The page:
Healthy Backyard Options

A healthy yard is not really a “yard” at all. It is your habitat, an extension of your home and part of a larger ecological region. It can be beautiful, a source of peacefulness, and the center of wondrous enjoyment. It can show you the wonders and idiosyncrasies of nature’s creatures. But over the years it can also serve the purpose of expanding one’s appreciation of nature, of seeing relationships in the natural world, of sitting quietly on the patio and watching the chipmunks scoot by your feet, or a humming bird edging its beak into the opening of a trumpet vine. It can be a place to:

  1. Attract birds, bees and butterflies
  2. Emphasis on native plants and conservation
  3. For your kids to play
  4. To relax and read a good book

Attracting Birds, Bees & Butterflies

To attract birds to your backyard, remember that birds need food, water and shelter.

  1. Food: Many backyard birds are insect eaters and the insects love plants, bushes, and tree leaves. So, plant a lot of foliage in a combination, that supplies food year-round. Of course, other birds love nuts, seeds, fruit, or nectar, depending on the species and these items can be supplemented through the use of bird feeders.
  2. Water: Birds need water for drinking and for bathing. Bird baths are a simple, popular way to provide water, with endless designs available at garden centers and wild bird supply stores. Birds are attracted to the sound of running water and a spewing, drip, or misting feature will increase the number of visitors. Water heaters will keep the water free from ice during the winter months. The creation of ponds and water gardens will take some work, but done well, they can attract many species. Ponds for birds should be shallow, with gently sloping shorelines.
  3. Shelter: Birds need places where they can hide from predators and inclement weather. Native trees and shrubs of different densities and heights give birds’ places of retreat and safety. In winter, evergreens (esp. Hemlocks), and yews, can provide dense thicket which will offer critical cover.

Native Plants And Conservation

Native plants are those species that were present locally when the first settlers arrived. These plants have evolved over thousands of years to be able to live on rainwater alone, without adding fertilizer. Their deep roots help infiltrate rain where it falls and carry the moisture deep into the ground to replenish our aquifers, cleaning it as it goes. By simply choosing native plants for our yards, we can restore vital habitat for birds, help them adapt and survive. Native landscaping is a key tool in increasing bird diversity and abundance. To survive, native birds need native plants and the insects that have co-evolved with them.

According to the Environmental Protection Agency, 30 to 60 percent of fresh water in American cities is used for watering lawns. However, native plants have adapted to thrive in their regional landscape, without added water or nutrients. With climate change models predicting increased episodes of extreme drought such as California is experiencing, it’s a good time to shift to water-wise yards and native plants (from American Audubon Society).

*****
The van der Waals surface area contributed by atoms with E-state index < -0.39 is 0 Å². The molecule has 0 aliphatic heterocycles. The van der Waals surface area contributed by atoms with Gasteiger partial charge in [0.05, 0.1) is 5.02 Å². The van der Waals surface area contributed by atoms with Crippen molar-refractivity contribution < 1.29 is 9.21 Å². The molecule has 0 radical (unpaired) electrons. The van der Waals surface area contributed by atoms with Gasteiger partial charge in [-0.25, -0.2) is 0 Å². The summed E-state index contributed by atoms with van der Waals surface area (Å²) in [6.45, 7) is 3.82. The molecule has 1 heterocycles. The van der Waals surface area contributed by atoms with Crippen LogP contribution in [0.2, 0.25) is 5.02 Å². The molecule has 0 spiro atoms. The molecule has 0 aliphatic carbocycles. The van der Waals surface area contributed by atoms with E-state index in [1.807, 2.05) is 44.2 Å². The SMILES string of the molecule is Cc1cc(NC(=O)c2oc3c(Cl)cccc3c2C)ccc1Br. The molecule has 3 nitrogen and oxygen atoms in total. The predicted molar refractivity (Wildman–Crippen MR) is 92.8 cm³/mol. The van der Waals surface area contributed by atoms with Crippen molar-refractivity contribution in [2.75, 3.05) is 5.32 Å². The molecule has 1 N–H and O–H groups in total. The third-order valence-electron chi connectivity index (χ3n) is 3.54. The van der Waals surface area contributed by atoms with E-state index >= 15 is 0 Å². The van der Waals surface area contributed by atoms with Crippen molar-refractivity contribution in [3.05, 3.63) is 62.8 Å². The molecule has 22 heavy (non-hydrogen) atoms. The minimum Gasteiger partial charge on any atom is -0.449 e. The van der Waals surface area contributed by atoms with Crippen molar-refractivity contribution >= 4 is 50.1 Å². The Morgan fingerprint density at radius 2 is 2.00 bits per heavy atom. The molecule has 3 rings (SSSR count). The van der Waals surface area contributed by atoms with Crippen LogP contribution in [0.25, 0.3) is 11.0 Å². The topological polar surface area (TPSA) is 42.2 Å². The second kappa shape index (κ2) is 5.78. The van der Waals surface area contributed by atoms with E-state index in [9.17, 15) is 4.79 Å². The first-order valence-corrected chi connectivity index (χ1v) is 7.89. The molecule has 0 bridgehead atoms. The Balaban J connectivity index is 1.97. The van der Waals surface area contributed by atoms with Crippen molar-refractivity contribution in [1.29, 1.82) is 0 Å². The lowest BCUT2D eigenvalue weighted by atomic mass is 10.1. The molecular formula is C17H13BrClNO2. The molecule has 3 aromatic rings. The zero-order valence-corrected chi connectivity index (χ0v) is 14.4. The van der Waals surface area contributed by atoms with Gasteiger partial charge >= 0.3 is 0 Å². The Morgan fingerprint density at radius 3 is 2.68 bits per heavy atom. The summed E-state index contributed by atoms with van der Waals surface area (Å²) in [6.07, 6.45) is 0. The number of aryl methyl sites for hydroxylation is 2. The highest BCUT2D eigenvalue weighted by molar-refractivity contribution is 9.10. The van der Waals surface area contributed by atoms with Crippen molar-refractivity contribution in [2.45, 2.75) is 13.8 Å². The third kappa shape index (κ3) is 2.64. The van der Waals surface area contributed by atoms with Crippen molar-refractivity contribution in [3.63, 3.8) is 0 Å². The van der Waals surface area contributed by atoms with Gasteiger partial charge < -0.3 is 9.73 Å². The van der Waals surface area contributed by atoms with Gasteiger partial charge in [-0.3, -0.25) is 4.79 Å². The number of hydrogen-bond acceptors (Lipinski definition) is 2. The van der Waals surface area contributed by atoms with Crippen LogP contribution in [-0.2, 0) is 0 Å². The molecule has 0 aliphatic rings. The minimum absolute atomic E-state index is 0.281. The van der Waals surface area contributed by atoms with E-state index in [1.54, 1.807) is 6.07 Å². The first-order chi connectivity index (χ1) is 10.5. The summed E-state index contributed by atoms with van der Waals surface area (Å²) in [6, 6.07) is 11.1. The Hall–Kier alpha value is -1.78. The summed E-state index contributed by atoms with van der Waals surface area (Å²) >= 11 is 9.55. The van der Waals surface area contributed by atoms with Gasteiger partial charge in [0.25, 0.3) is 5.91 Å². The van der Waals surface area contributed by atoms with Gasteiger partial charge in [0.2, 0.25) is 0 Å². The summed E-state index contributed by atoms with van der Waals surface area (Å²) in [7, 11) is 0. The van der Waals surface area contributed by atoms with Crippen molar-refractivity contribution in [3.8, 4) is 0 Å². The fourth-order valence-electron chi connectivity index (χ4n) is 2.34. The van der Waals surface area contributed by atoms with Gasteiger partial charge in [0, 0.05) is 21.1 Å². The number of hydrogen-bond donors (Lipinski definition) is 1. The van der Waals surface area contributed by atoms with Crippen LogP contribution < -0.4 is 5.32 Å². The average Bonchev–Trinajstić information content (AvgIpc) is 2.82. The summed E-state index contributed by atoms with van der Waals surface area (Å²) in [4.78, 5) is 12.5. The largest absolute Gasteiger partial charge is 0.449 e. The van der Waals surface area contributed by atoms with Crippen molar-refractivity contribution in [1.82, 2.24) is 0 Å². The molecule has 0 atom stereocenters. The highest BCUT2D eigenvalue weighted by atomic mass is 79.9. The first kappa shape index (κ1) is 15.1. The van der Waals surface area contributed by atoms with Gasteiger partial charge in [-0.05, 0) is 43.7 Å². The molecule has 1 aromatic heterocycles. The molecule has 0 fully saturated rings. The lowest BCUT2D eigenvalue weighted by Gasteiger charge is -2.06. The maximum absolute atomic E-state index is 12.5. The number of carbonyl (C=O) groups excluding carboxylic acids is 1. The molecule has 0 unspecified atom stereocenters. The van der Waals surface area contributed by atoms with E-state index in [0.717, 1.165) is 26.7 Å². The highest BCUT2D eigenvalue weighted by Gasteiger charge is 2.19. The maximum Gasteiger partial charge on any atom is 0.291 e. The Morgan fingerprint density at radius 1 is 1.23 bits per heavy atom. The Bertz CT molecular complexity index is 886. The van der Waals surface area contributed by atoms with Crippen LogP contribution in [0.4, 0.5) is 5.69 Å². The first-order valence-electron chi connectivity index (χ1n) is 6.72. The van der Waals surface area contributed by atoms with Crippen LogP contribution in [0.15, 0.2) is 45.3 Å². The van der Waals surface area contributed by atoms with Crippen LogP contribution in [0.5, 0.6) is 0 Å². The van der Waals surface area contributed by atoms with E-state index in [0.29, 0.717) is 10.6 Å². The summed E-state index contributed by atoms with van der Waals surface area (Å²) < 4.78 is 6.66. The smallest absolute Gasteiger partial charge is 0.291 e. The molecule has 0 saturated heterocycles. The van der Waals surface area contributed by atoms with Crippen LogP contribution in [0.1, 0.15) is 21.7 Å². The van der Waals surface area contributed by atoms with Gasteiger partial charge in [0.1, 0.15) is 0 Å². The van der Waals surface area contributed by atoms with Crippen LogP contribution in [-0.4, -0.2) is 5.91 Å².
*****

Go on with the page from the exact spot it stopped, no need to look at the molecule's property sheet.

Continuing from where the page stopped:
Rain barrels are simply large containers that capture storm water from your roof that would otherwise be lost as runoff.  Rain water is a precious fresh water resource and it doesn’t make sense to treat it like a waste product by straining our sewers systems. There is a finite amount of fresh water on earth and we can all take steps to protect it, starting with collecting it where it falls! By catching and keeping the rainwater that falls in your yard, you reduce flooding and keep pollutants out of rivers and streams, you’re left with clean water that is perfect for watering your garden, washing your car, and offsetting household water usage in many other ways.

For Your Kids To Play

Think about installing a variety of landscapes, equipment, configurations, and natural resources that encourages exploration, creativity, physical activity, interaction, a connection to the land … or just a place to play “Cops & Robbers.”

To Relax And Read A Good Book

Check out your local library, and after 5 minutes of silence in your backyard, birds and other critters will emerge and start to arrive. It is a wonderful feeling sharing the same space with curious and timid creatures in nature.

Reference Information

  1. https://www.theconservationfoundation.org/page.php?PageID=82
  2. https://www.wildbirds.com
  3. https://www.nwf.org/
  4. https://www.nwf.org/garden-for-wildlife/create.aspx

Local Vendors:
A. Chalet Nursery and Garden Center
Address: 3132 Lake Avenue, Wilmette, IL 60091
Phone: 847-256-0561
Landscape direct: 847-688-0561

B. Wild Birds Unlimited
Address: 1891 2nd St, Highland Park, IL 60035
Phone: 847-432-3384
Hours: 10AM–5:30PM

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